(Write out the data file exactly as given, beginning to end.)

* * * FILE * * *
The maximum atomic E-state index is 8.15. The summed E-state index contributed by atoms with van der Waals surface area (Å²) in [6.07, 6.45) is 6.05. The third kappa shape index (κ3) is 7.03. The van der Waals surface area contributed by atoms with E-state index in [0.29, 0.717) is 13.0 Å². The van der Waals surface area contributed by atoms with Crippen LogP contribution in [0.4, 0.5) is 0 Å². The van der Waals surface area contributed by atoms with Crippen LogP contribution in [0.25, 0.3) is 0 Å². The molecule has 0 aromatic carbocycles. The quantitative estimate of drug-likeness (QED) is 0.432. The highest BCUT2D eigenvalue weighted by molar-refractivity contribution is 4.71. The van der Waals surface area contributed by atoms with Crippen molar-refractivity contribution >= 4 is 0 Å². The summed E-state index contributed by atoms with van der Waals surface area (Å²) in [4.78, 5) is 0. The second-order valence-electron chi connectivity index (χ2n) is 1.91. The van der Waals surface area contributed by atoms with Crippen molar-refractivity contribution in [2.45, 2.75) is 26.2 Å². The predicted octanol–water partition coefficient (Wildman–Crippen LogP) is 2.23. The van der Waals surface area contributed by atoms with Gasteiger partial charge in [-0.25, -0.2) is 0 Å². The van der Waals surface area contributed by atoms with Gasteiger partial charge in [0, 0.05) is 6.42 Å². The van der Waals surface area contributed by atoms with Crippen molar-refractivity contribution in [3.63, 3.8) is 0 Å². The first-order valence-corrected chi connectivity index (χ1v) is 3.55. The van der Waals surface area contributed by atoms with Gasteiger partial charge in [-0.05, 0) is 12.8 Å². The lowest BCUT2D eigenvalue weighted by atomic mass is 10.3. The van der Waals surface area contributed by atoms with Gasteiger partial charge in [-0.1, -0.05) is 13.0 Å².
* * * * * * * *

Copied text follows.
The maximum atomic E-state index is 8.15. The summed E-state index contributed by atoms with van der Waals surface area (Å²) in [6.07, 6.45) is 6.05. The third kappa shape index (κ3) is 7.03. The van der Waals surface area contributed by atoms with E-state index in [0.29, 0.717) is 13.0 Å². The van der Waals surface area contributed by atoms with Crippen LogP contribution in [0.4, 0.5) is 0 Å². The van der Waals surface area contributed by atoms with Crippen LogP contribution in [0.25, 0.3) is 0 Å². The molecule has 0 aromatic carbocycles. The quantitative estimate of drug-likeness (QED) is 0.432. The highest BCUT2D eigenvalue weighted by molar-refractivity contribution is 4.71. The van der Waals surface area contributed by atoms with Crippen molar-refractivity contribution >= 4 is 0 Å². The summed E-state index contributed by atoms with van der Waals surface area (Å²) in [4.78, 5) is 0. The second-order valence-electron chi connectivity index (χ2n) is 1.91. The van der Waals surface area contributed by atoms with Crippen molar-refractivity contribution in [2.45, 2.75) is 26.2 Å². The predicted octanol–water partition coefficient (Wildman–Crippen LogP) is 2.23. The van der Waals surface area contributed by atoms with Gasteiger partial charge in [-0.25, -0.2) is 0 Å². The van der Waals surface area contributed by atoms with Gasteiger partial charge in [0, 0.05) is 6.42 Å². The van der Waals surface area contributed by atoms with Crippen molar-refractivity contribution in [3.63, 3.8) is 0 Å². The first-order valence-corrected chi connectivity index (χ1v) is 3.55. The van der Waals surface area contributed by atoms with Gasteiger partial charge in [-0.05, 0) is 12.8 Å². The lowest BCUT2D eigenvalue weighted by atomic mass is 10.3. The van der Waals surface area contributed by atoms with Gasteiger partial charge in [-0.1, -0.05) is 13.0 Å².